Incidentally, I am rather perplexed about the role of Ms Effala's family, all of whom are French citizens. I do not see why they cannot do more to help her secure some recognition and response from the French authorities.

Miss Widdecombe: To be able to get into France at all, and certainly to be able to obtain French citizenship, Ms Effala must have an application accepted. Never mind whether the application is successful; the physical process of getting an application accepted must be carried out by Ms Effala. Members of her family cannot make an application on her behalf.

I have already explained the problem. Ms Effala was tossed about between various countries. She was told XYou do it in this country", then XYou do it in that country", and then XNo, actually, you do in that country"—and then XWe will not accept the form". I do not accept that she has not made efforts. Much of the information that has been sought was, in fact, sent to the Home Office in the letter to which I referred. We have not yet received a response. I am not saying that there is anything unusual about that—the matter has been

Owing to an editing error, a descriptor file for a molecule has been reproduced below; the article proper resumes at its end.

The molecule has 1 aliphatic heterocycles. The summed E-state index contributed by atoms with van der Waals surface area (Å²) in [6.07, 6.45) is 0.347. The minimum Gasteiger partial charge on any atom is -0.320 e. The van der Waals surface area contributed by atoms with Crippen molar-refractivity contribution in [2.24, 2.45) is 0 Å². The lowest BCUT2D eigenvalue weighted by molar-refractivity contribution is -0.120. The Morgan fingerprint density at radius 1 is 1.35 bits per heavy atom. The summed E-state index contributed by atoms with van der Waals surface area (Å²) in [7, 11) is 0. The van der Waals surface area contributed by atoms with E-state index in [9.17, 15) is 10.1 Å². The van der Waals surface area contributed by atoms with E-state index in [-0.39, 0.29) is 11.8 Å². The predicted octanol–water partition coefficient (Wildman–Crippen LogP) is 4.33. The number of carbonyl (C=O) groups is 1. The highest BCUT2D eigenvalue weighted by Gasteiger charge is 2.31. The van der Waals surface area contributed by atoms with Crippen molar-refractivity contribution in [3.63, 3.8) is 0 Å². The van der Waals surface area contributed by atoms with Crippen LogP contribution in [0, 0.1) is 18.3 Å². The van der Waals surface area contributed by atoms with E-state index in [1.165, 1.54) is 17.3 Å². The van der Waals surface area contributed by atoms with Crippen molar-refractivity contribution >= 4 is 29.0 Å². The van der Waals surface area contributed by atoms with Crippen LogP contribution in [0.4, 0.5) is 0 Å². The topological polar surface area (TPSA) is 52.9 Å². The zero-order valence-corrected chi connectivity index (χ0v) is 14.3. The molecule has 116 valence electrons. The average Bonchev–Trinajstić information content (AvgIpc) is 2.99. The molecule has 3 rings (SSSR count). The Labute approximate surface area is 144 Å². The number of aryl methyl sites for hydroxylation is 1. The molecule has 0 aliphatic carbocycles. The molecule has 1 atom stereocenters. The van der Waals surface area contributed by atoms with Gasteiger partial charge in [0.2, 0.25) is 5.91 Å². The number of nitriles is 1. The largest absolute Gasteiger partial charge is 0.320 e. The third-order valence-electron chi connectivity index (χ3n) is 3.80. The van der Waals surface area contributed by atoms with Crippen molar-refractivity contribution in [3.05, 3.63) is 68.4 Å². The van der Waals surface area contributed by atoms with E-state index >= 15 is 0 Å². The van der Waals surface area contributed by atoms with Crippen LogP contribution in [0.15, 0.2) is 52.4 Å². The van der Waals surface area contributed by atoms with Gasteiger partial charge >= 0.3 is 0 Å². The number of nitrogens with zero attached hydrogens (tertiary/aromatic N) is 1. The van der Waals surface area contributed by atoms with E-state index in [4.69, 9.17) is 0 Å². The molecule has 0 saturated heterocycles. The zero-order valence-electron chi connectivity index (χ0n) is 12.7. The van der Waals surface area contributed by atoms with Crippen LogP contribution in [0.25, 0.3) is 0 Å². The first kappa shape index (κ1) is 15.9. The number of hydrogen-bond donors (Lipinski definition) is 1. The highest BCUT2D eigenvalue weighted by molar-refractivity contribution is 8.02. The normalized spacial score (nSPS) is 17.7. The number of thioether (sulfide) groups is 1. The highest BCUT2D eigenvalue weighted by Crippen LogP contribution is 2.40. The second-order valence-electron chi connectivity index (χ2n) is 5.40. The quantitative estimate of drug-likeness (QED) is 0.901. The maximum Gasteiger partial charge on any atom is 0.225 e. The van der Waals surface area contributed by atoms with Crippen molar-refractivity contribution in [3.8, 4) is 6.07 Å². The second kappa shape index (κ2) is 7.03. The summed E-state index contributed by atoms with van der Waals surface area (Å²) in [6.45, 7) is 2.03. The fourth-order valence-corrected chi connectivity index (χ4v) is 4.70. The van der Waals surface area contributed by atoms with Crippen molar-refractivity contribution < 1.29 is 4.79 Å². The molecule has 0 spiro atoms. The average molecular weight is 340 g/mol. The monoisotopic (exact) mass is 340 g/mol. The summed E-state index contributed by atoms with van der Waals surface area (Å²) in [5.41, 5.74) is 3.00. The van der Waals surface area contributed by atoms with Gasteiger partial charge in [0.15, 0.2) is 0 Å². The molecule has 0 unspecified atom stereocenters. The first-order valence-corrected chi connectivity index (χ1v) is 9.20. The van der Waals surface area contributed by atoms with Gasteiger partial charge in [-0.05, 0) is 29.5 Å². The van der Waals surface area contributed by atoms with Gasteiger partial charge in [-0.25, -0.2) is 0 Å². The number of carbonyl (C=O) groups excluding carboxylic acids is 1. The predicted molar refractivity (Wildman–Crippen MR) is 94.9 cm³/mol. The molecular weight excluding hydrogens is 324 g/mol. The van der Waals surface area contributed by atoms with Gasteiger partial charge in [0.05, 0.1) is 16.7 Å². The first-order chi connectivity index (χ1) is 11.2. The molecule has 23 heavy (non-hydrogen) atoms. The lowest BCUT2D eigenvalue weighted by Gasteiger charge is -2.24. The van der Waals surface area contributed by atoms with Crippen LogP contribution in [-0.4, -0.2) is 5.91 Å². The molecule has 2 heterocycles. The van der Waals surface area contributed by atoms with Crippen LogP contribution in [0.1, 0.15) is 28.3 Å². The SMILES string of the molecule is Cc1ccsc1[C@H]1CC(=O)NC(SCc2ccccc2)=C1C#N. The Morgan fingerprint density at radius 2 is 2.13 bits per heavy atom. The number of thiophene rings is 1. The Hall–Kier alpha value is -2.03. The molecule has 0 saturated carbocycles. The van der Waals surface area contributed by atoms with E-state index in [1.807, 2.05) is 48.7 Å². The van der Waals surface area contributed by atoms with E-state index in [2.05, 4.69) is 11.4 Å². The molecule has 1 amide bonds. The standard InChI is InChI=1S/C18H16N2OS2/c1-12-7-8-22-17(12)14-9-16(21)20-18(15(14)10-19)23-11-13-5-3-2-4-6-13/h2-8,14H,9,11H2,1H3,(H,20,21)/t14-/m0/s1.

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outstanding since 11 October, not for months on end—but the information has been sent. My constituent told me that she had not understood the extent of the information required.

When two countries are involved, can the embassies not talk to each other? Cannot someone talk to someone else?

Beverley Hughes: I will come to that. I understand that Ms Effala must make an application herself, but if the right hon. Lady examines the very thick case file she will see that there were long periods during which information was requested from Ms Effala and she did not contact Home Office officials.